To mark Cancer Prevention Month (every February), the Faculty of Nursing and Health Sciences (FNHS) at Notre Dame University-Louaize (NDU) held a public talk on March 1, 2018, titled, "Cancer Burden and Control in Lebanon.” Dr. Marcel Massoud, Hematology-Oncology specialist at Notre Dame de Secours, University Hospital Center, Holy Spirit University of Kaslik (USEK), delivered the talk.
The event aimed to raise public awareness and education about cancer, and highlight the role of the government, civil organizations, and individuals in the fight against the dreaded disease.
For the most part, cancer is about uncontrolled cell growth. Risk factors for cancer can be categorized as non-modifiable, such as heredity and age, and modifiable ones, primarily lifestyle factors (tobacco smoking, sedentary living, unhealthy diet (low fruit and vegetable intake, high red meat and processed food intake), excessive alcohol consumption, excessive exposure to solar UV radiation), obesity (excess body fat), and infections, such as HPV .
Recent figures from Lebanon reveal high prevalence rates of tobacco smoking (32%), physical inactivity (39%), and obesity (31%) among adult men and women.
Symptoms and signs of cancer include unexplained weight loss, fatigue, fever, night sweats, skin changes, mass or swelling of a body part, loss of normal function, and pain.
In 2014, breast cancer was the most common type followed by colorectal cancer in women, while prostate cancer (followed by lung cancer) were the most common types affecting men.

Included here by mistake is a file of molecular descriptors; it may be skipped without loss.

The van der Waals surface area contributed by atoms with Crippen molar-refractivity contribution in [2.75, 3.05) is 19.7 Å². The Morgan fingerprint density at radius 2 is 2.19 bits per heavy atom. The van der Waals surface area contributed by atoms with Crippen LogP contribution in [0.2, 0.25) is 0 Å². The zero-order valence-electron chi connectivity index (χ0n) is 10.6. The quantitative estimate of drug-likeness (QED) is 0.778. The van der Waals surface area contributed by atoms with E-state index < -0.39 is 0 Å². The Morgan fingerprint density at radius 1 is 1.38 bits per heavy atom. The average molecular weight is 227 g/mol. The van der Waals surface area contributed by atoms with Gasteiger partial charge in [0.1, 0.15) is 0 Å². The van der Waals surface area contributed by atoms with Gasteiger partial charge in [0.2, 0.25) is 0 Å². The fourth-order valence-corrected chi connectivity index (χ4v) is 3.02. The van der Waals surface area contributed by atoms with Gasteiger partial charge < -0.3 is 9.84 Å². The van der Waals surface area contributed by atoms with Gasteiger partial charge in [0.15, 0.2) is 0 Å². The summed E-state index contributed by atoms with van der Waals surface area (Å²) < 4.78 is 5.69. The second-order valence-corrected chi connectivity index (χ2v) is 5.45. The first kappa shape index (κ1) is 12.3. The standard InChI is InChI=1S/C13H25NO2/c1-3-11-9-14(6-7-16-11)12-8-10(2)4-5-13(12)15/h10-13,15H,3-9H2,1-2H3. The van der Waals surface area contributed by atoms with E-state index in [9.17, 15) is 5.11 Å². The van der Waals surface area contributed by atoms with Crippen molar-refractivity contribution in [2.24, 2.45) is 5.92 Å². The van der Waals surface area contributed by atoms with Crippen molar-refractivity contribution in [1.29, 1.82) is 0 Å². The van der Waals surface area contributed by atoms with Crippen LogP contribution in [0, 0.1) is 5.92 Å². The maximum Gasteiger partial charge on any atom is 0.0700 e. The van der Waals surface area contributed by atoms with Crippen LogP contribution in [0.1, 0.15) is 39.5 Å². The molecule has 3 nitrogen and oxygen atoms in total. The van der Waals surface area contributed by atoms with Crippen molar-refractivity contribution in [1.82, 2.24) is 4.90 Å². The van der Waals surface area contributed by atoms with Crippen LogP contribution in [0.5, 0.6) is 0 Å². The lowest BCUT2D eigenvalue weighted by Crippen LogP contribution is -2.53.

Despite the gloom, Lebanon witnessed a drop in age-standardized cancer mortality trends in recent years. “The rate of new cancer cases is expected to rise in the coming years owing to an increase in population, aging, and a negative change in lifestyle habits” (shift toward Western dietary habits and passive entertainment brought by diffusion of using smart devices).
Although the Ministry of Public Health in Lebanon established a National Cancer Registry, Lebanon lags behind rigorous cancer cases’ surveillance and comprehensive cancer prevention policy. At present, large-scale screening campaigns for breast, colorectal, and cervical cancers have been carried out.
“I/WE can do much to reduce cancer risk/ prevent it if I/WE rethink lifestyle choices” (avoid tobacco smoking, engage in plenty of physical activity, eat a healthy diet, limit alcohol consumption, avoid direct sun exposure, opt for screening, as per physician’s recommendation). Also, I/ WE can play role in providing support to cancer patients and their families.
In addition, WE can educate people about the link between lifestyle habits and risk of cancer; encourage schools and workplaces to implement nutrition and physical activity policies that can help people to adopt healthy habits for life; and call on our government to commit adequate resources to reduce cancer deaths, and provide health care to cancer patients.